Veilance’s Fall/Winter 2019 collection arrives just in time for the Canadian brand’s 10-year anniversary, a thoughtful assortment of earth-toned technical layers that serve as a suitable milestone for the function-driven label. Continuing the festivities, Veilance has premiered a recent conversation in Paris between creative director Taka Kasuga and former advisor Errolson Hugh, as the two discuss, among other things, the legacy of Veilance.
“I remember the [performancewear] industry was blown away by that [first-ever Arc'teryx] release, like ‘What the hell is this?’” Hugh begins. This initiated talks with then-CEO of Arc’teryx Tom Herbst: “He brought up the WaterTight zippers that you guys had, and actually offered to send me some. And not only did he send the zippers … he also gave me a pattern for the zipper garage with instructions. And we’re still using them in the same way now.” In 2007, Hugh began working with Arc’Teryx on developing a line of menswear for the brand.
“We worked on Veilance 2.5 – 3 years in total,” he recalls. “From 2007 up until the first release in 2009. … Tyler [another former Arc'Teryx CEO] had seen what we were doing and felt we understood the Arc’teryx world and this new direction that he wanted to interlace together. … This type of performance apparel is not defined by one activity, because in the course of a day you’ll be doing several different things.”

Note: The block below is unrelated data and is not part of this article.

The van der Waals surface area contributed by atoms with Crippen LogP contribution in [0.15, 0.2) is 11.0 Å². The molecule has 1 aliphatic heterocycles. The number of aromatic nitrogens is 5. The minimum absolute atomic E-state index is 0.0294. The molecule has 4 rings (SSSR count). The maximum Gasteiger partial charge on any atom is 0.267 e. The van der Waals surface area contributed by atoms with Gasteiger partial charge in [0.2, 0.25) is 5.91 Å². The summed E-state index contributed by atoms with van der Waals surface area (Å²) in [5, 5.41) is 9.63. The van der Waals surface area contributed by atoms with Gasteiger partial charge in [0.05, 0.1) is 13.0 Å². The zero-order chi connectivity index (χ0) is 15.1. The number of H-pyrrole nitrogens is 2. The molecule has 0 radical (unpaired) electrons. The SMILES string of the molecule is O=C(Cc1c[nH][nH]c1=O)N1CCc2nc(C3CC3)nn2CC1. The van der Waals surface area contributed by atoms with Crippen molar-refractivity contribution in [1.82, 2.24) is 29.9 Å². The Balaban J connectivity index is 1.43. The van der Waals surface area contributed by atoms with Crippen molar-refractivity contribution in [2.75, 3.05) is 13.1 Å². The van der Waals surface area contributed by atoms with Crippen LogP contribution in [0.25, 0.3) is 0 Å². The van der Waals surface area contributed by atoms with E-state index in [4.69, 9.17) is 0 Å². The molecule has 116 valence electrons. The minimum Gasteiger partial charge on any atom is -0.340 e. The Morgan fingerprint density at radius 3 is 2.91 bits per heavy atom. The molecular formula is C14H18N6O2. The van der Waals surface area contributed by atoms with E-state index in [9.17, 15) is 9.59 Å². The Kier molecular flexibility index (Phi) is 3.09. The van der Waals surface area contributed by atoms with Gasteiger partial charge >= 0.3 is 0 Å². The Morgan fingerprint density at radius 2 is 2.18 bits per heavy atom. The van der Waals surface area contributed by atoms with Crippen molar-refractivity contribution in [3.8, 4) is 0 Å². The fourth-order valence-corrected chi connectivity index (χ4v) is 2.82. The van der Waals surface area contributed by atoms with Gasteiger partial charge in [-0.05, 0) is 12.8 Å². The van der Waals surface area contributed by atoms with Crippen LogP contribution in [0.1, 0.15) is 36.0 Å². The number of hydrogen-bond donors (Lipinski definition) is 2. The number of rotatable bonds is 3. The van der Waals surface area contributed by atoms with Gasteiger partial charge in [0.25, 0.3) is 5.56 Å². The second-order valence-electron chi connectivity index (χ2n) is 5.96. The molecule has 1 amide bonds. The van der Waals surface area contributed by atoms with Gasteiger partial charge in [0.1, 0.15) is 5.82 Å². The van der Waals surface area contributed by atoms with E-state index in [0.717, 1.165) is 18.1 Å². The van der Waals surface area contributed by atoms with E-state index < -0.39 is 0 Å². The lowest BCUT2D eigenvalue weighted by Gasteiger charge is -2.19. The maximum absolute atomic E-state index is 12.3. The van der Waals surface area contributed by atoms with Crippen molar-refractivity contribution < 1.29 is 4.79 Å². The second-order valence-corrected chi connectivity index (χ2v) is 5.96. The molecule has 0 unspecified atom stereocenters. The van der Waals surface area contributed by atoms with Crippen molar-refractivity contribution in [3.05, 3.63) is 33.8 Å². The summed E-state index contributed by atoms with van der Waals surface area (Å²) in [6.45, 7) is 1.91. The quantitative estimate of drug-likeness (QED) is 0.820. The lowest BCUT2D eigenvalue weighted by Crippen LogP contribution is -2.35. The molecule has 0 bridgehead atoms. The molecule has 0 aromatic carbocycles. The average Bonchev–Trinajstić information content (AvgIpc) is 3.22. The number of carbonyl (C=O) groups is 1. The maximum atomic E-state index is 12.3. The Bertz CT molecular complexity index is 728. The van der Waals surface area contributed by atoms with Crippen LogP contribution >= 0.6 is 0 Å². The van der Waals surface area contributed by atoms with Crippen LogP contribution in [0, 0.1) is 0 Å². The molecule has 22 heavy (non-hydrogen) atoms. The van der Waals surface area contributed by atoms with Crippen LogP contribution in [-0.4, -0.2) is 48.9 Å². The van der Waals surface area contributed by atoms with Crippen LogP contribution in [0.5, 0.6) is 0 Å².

After discussing the roots of Veilance’s name — “We landed on Veilance based on veiling, covering, surveillance. We were looking for something that wasn’t a word, something that could exist as part of vocabulary but wouldn’t show up in a search engine.” — Hugh touches on the growing relevance of technical garments. “I think that sportswear and performance wear and even athleisure are dominating the world because they’re comfortable and functional, that’s it,” asserts the ACRONYM co-founder.
This prompts Kasuga to consider the “ultimate functional history” behind wardrobe staples like T-shirts and jeans, along with Veilance’s next steps. “We’re going back to the mindset of buying less but better,” says Kasuga. “There are two sides to sustainability. One is to create a premium product with a long lifespan, the other is to examine and revolutionize the way we develop at a fundamental level.”
Hugh concurs, replying, “It feels like Veilance is coming into its own now and it’s cool to see a distinct and cohesive organization and not just a project that’s happening off to the side.”
Read the entire conversation between Hugh and Kasuga on Veilance’s website.
Most recently, Hugh visited Korea to promote ACRONYM’s forthcoming COEVO-exclusive merch drop.